Bryant, and, second, Romo and Austin work exceptionally well
together. Their rapport is not easily duplicated. Bryant’s
production likely will come at the expense of Jason Witten and Roy
The only thing that can disrupt Austin’s numbers is injuries.
Admittedly, this is a totally legitimate concern. Austin had a lot
of injury issues early in his career, while Romo’s tomfoolery
obviously leaves him vulnerable to injury, too. And Romo is an
indispensable premise in the argument for Austin. But for me, the
bottom line remains: I’d rather take Austin and the injury risks
between him and Romo than Larry Fitzgerald, whose best-case
scenario is playing with Kyle Orton, or Hakeem Nicks, who’s more of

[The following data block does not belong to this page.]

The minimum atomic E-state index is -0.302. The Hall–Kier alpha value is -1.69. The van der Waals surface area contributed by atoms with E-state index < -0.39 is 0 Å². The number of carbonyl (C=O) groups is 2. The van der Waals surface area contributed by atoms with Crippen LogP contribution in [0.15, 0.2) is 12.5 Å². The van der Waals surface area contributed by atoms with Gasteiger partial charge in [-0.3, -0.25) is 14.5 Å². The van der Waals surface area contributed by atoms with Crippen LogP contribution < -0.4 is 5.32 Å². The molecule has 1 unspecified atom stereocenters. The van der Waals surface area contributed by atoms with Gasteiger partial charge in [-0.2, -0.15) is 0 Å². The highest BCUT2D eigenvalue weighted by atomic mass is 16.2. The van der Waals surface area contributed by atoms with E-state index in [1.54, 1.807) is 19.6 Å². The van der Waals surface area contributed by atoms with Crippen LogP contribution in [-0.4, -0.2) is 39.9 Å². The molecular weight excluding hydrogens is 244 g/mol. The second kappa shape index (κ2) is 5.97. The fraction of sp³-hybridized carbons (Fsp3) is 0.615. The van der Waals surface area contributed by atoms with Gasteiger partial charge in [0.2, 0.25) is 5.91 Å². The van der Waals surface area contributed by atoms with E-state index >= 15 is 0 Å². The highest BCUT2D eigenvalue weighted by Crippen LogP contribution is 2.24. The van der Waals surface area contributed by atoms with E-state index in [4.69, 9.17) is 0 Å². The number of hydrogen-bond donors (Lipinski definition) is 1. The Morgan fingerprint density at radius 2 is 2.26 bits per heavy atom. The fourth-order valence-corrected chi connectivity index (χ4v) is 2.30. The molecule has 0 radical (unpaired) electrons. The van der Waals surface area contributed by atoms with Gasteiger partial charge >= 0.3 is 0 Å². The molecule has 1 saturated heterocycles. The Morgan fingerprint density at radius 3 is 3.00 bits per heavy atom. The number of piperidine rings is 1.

an injury concern than Austin and Romo combined.
I would order these receivers: Andre Johnson, Calvin Johnson and
5. Felix Jones might be underrated, too.
Don’t get me wrong – the guy is allergic to the end zone, and
few players are greater injury worries. But I still think Felix
Jones is looking like a potential bargain this year.
Admittedly, this is based almost strictly on intuition. But
I’ve seen Felix play a long time now, and I saw a clearly
different player a year ago. In his Arkansas days and first
couple years in the league, his game consisted almost entirely of
running full speed almost all the time. Life was simple: He’d get
the ball in space, and he would run through the space.
Last year and at the end of the 2009 season, however, he was
asked to not only be a player who runs through open space, but
also an NFL running back. There are obviously many differences,
and he initially struggled with the change. But last year the